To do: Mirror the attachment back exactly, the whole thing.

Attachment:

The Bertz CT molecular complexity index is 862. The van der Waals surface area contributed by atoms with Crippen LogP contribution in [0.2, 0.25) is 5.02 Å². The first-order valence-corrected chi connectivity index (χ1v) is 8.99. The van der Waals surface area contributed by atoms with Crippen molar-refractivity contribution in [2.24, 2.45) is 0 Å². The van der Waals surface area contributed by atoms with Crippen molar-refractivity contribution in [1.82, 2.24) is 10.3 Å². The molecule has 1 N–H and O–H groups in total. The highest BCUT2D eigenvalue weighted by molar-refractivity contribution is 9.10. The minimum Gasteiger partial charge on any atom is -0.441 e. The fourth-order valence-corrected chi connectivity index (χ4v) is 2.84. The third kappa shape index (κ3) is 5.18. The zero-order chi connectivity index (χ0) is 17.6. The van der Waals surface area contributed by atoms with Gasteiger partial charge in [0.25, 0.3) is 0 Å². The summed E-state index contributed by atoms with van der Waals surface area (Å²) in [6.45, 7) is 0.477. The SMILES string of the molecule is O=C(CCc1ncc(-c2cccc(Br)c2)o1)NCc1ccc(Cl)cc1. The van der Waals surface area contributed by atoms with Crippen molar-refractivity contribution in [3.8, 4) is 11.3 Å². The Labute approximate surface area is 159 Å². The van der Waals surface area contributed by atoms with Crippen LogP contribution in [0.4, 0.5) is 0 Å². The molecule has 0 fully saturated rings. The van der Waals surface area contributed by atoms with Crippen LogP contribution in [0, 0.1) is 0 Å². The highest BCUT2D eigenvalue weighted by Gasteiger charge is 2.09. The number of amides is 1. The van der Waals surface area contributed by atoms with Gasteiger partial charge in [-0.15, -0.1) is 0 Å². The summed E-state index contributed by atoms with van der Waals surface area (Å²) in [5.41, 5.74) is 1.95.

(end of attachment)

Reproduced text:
The Bertz CT molecular complexity index is 862. The van der Waals surface area contributed by atoms with Crippen LogP contribution in [0.2, 0.25) is 5.02 Å². The first-order valence-corrected chi connectivity index (χ1v) is 8.99. The van der Waals surface area contributed by atoms with Crippen molar-refractivity contribution in [2.24, 2.45) is 0 Å². The van der Waals surface area contributed by atoms with Crippen molar-refractivity contribution in [1.82, 2.24) is 10.3 Å². The molecule has 1 N–H and O–H groups in total. The highest BCUT2D eigenvalue weighted by molar-refractivity contribution is 9.10. The minimum Gasteiger partial charge on any atom is -0.441 e. The fourth-order valence-corrected chi connectivity index (χ4v) is 2.84. The third kappa shape index (κ3) is 5.18. The zero-order chi connectivity index (χ0) is 17.6. The van der Waals surface area contributed by atoms with Gasteiger partial charge in [0.25, 0.3) is 0 Å². The summed E-state index contributed by atoms with van der Waals surface area (Å²) in [6.45, 7) is 0.477. The SMILES string of the molecule is O=C(CCc1ncc(-c2cccc(Br)c2)o1)NCc1ccc(Cl)cc1. The van der Waals surface area contributed by atoms with Crippen molar-refractivity contribution in [3.8, 4) is 11.3 Å². The Labute approximate surface area is 159 Å². The van der Waals surface area contributed by atoms with Crippen LogP contribution in [0.4, 0.5) is 0 Å². The molecule has 0 fully saturated rings. The van der Waals surface area contributed by atoms with Crippen LogP contribution in [0, 0.1) is 0 Å². The highest BCUT2D eigenvalue weighted by Gasteiger charge is 2.09. The number of amides is 1. The van der Waals surface area contributed by atoms with Gasteiger partial charge in [-0.15, -0.1) is 0 Å². The summed E-state index contributed by atoms with van der Waals surface area (Å²) in [5.41, 5.74) is 1.95.